About Translational Research

To improve human health, scientific discoveries must be translated into practical applications. Such discoveries typically begin at "the bench" with basic research -- in which scientists study disease at a molecular or cellular level -- then progress to the clinical level, or the patient's "bedside".

Scientists are increasingly aware that this bench-to-bedside approach to translational research is really a two-way street. Basic scientists provide clinicians with new tools for use in patients and for assessment of their impact, and clinical researchers make novel observations about the nature and progression of disease that often stimulate basic investigations.

Translational research has proven to be a powerful process that drives the clinical research engine. However, a stronger research infrastructure could strengthen and accelerate this critical part of the clinical research enterprise. The NIH Roadmap attempts to catalyze translational research.

Translational research includes two areas of translation. One is the process of applying discoveries generated during research in the laboratory, and in preclinical studies, to the development of trials and studies in humans. The second area of translation concerns research aimed at enhancing the adoption of best practices in the community.

This translation may seem like an automatic part of research and medical practice, but in reality it is a major stumbling block in science, medicine, and public health. This is partly due to the compartmentalization of research training. Basic scientists are not generally trained to think of the clinical application of their work, clinicians are often not taught to formulate research studies based on clinical observations, and public health scientists may not have a strong background in basic or clinical research (but have the knowledge of the community the other two groups may lack). These three groups have long collaborated, but as our knowledge grows and research becomes more complicated, it has become apparent that new ways of approaching basic health problems are needed for seamless translation.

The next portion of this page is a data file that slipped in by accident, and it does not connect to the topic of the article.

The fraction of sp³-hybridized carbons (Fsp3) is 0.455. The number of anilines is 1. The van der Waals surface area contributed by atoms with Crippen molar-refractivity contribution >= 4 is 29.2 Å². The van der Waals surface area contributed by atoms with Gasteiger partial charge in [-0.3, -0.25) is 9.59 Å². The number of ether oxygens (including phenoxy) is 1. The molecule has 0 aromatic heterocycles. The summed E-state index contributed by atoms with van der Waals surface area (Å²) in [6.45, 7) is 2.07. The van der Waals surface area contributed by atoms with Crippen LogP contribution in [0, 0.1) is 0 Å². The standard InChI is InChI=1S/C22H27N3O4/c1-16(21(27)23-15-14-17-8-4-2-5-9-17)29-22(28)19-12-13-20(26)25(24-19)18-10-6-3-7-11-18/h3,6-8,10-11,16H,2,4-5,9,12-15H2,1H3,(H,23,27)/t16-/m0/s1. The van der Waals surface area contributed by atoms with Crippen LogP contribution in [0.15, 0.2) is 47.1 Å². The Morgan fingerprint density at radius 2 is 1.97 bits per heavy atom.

The first area of translation, from laboratory findings to clinical practice (and visa versa.from clinical observations back to the laboratory for further testing) is often called "bench to bedside and back" or T1 translation. The aim is to change paradigms so that biomedical investigators and clinicians automatically include T1 translation in their day-to-day research and patient care activities.

The second area of translation, to the community and back, is called T2 translation. T2 translation has long been the purview of public health scientists, who study and facilitate the application of research findings to the community.

News
15 September 2017:
RCMI Conference Travel Support

We are currently encouraging scientists engaged in health disparities research, healthcare and public health professionals, public policy professional…

10 September 2017:
Call for Abstracts: RCMI Translational Science 2017 Conference

Call for Abstracts

Abstract Deadline Extended

Submit Your Abstracts

Abstract submission for oral and poster presentations is…

16 May 2017:
Robert Wood Johnson Funding Opportunity

If our nation is to make the opportunity for health available to all, we need leaders who will be able to meet the challenges before us – leade…


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Seminars & Events
16 June 2017, 9am - 10:30am:
HEALTH & MEDICINE SEMINAR - Kukulu Ola Hou
02 June 2017, 8:15am - 4:10pm:
PROMOTING EXCELLENCE IN CLINICAL RESEARCH
02 November 2016, 9am:
RMATRIX-II Collaboration Pilot Projects Program 2017 -- Informational Webinar

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Supported by a grant from the National Institute on Minority Health and Health Disparities (U54MD007584), National Institutes of Health.